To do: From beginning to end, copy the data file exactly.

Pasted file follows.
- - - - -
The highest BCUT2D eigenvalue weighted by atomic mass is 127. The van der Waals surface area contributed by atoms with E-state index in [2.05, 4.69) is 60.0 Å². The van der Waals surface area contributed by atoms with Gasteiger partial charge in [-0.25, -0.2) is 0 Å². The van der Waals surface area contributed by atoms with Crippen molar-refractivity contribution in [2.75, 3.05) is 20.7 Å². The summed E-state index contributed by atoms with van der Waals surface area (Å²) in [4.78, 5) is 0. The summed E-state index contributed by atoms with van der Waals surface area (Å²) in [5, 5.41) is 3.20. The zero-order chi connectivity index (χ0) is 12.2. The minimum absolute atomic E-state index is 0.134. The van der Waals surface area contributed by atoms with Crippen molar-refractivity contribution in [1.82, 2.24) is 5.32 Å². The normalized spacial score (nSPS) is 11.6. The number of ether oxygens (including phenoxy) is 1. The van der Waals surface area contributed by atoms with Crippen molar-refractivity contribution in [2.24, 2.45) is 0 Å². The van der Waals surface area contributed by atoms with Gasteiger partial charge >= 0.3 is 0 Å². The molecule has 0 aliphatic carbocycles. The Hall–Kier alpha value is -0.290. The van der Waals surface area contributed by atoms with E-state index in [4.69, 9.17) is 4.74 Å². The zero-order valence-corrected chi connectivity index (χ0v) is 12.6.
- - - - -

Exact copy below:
The highest BCUT2D eigenvalue weighted by atomic mass is 127. The van der Waals surface area contributed by atoms with E-state index in [2.05, 4.69) is 60.0 Å². The van der Waals surface area contributed by atoms with Gasteiger partial charge in [-0.25, -0.2) is 0 Å². The van der Waals surface area contributed by atoms with Crippen molar-refractivity contribution in [2.75, 3.05) is 20.7 Å². The summed E-state index contributed by atoms with van der Waals surface area (Å²) in [4.78, 5) is 0. The summed E-state index contributed by atoms with van der Waals surface area (Å²) in [5, 5.41) is 3.20. The zero-order chi connectivity index (χ0) is 12.2. The minimum absolute atomic E-state index is 0.134. The van der Waals surface area contributed by atoms with Crippen molar-refractivity contribution in [1.82, 2.24) is 5.32 Å². The normalized spacial score (nSPS) is 11.6. The number of ether oxygens (including phenoxy) is 1. The van der Waals surface area contributed by atoms with Crippen molar-refractivity contribution in [2.24, 2.45) is 0 Å². The van der Waals surface area contributed by atoms with Gasteiger partial charge >= 0.3 is 0 Å². The molecule has 0 aliphatic carbocycles. The Hall–Kier alpha value is -0.290. The van der Waals surface area contributed by atoms with E-state index in [4.69, 9.17) is 4.74 Å². The zero-order valence-corrected chi connectivity index (χ0v) is 12.6.